Located in the San Gabriel Mountains, Pasadena is a suburb of Los Angeles with its own distinct flair that is in stark contrast to Los Angeles. The affluent community of large mansions, an old yet hip downtown and great outdoors attracts wealthy residents and visitors. The City of Roses is home to the Parade of Roses and the football game in the famous Rose Bowl arena. Residents take their rose gardens serious, keeping the rose theme alive and the city a vibrant colorful jewel.
Pasadena is a pleasant community to retreat from a hectic day of photography in Los Angeles and offers plenty of shooting itself. I made Pasadena my base for my recent visit to Los Angeles, since it offered a sanctuary from the overwhelming city landscape, plenty of dinging options and views of the mountains comforting my city anxiety. Under the protection of the rose police, I felt safe to walk on the streets of downtown at night, in pursuit of culinary highlights, finishing my hectic city days in peace.
How to get there
Take the Pasadena Freeway (110) from Downtown Los Angeles and follow it, as it becomes S. Arroyo Parkway. Turn right on E. Holly St. and you will see City Hall in front of you. Retrace your way to S. Arroyo Pkwy and turn west on E. Del Mark Blvd until you reach S. Orange Grove Blvd. Turn left and after about one block you will see the white Wrigley Mansion (Tournament House).
From the north, take I-5 to CA-134. Take Fair Oaks Ave exit and turn left onto E. Holly Street.
The Metro Gold Line connects Pasadena to Downtown Los Angeles (Union Station). However, I strongly recommend using your car, since Pasadena is clearly embracing America’s car culture.
How to photograph Pasadena
Befitting its feudal heritage, Pasadena’s city hall is a gem. The magnificent Beaux-Arts style building features a colonnade, a courtyard with fountain and many fine classical details, all of which make it a fantastic photography subject. Most photographs you see on the net are from E. Holly Street taken during the afternoon.
Fortunately, Dani discovered a reflecting pool on the east side of the building, across N. Euclid Ave, which I could use favorably with the palms and the city hall in the background. Placing the dome in the center of the pool worked best to enhance the inherent symmetry of the architecture.
Using my wide angle Tokina, I was even able to include the dome in a photograph of the colonnade. The sun casts interesting shadows of the pillars in the morning, yielding some good shots from here as well. At the corner of E. Holly St. and N. Garfield Ave, you can find two giant heads and a tree that you can incorporate into your foreground composition for some unusual views of city hall. I managed to squeeze the tree into the picture with my Tokina as well, giving the impression of a nature location.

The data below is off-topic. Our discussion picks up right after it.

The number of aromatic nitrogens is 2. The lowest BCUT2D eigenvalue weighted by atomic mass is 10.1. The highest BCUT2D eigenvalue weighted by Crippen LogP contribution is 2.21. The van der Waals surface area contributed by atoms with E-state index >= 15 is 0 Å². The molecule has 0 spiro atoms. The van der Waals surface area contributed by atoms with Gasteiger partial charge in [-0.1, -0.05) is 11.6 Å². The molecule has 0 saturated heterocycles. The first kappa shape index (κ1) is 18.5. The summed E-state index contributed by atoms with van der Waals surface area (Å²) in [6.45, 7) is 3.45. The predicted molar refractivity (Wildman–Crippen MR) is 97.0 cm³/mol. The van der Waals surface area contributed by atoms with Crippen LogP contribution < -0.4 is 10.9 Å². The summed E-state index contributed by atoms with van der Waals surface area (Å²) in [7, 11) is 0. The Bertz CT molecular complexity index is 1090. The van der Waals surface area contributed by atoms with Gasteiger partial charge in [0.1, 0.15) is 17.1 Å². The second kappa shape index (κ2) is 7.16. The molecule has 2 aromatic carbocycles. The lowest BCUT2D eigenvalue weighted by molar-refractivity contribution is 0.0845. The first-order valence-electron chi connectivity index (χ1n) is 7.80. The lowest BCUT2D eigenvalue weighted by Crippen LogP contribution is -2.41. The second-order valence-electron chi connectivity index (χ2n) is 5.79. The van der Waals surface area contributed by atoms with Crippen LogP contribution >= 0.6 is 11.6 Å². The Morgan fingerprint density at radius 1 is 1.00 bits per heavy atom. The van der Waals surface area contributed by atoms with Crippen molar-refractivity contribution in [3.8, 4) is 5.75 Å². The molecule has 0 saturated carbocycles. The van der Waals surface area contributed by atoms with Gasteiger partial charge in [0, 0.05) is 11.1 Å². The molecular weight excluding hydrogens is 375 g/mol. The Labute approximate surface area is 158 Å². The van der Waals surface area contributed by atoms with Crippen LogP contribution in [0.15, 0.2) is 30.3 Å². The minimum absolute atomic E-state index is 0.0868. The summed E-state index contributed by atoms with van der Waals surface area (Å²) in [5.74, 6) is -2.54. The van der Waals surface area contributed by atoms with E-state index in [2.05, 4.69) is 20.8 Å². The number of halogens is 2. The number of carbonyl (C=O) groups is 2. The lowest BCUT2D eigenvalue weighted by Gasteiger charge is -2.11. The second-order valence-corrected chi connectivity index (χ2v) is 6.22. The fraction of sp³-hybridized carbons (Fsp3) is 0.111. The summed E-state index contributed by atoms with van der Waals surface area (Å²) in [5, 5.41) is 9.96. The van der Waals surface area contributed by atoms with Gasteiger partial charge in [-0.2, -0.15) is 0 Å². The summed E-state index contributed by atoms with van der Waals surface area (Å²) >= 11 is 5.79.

The city hall is a pleasure to photograph and a forgiving subject. Only one other couple explored the site with me during my holiday visit, leaving me to explore the building without obstructions. It would have been perfect if it weren’t for the bawdy drunk homeless occupying the benches on E. Holly Street.
Pasadena offers many more sights that are fascinating. The Gamble House, a Craftsman-style mansion, constructed in 1908, the Rose Bowl stadium, the famous Huntington Library and the Tournament House are among the most prominent. I already covered the Huntington Library, so let’s move on to the Tournament House. After all, we are in the City of the Tournament of Roses.
This house is constructed of Wrigley’s chewing gum, or at least the gum financed it. The former winter residence of William Wrigley Jr. is the permanent home of the Tournament’s headquarters.
As with city hall, we had the grounds to ourselves. The mansion is a testament to the wealthy influence that founded Pasadena.
Walk around the house to see the Centennial Rose Gardens, featuring a selection of award-winning roses. You can photograph the white mansion with a foreground of roses from the far corner of the garden, or use the crescent shaped colonnade to frame the garden itself.
The small fountain pavilion, south of the mansion, is also surrounded by award-winning roses (see picture at the top). Although a fascinating place, I didn’t spend too much time here since I am not drawn to splendor.
I also investigated the Colorado Street Bridge (from below) and the Court of Appeals, but did not find them photogenic. Skip them and see the Gamble House if your time permits it.
Best Time of the Day and Best Season
Summer can be hot, but still more pleasant than in Los Angeles. During New Year’s Day, Pasadena hosts the famous Rose Parade, which can provide excellent shooting opportunities. However, the crowds will make it tough to get a good spot. Some people secure their spot far in advance.
Morning light and late afternoon each are good, but favor different viewpoints. I shot my pictures on two consecutive mornings.
You need about one hour to photograph the civic center and another hour for the tournament house. If you wish to cover the parade or see more of the city, you need to plan accordingly.
- Wide Angle Lens
- CP Filter
- Hyperfocal Distance Chart
- The Huntington Library and Gardens
- Downtown Los Angles
- El Pueblo and Union Station
- Walt Disney Concert Hall
- Universal Studios
- Griffith Observatory
- Mulholland Drive
- San Gabriel Arcangel Mission
- Venice Canals and Beach
- Santa Monica
- Getty Center Museum
- Long Beach
- Queen Mary
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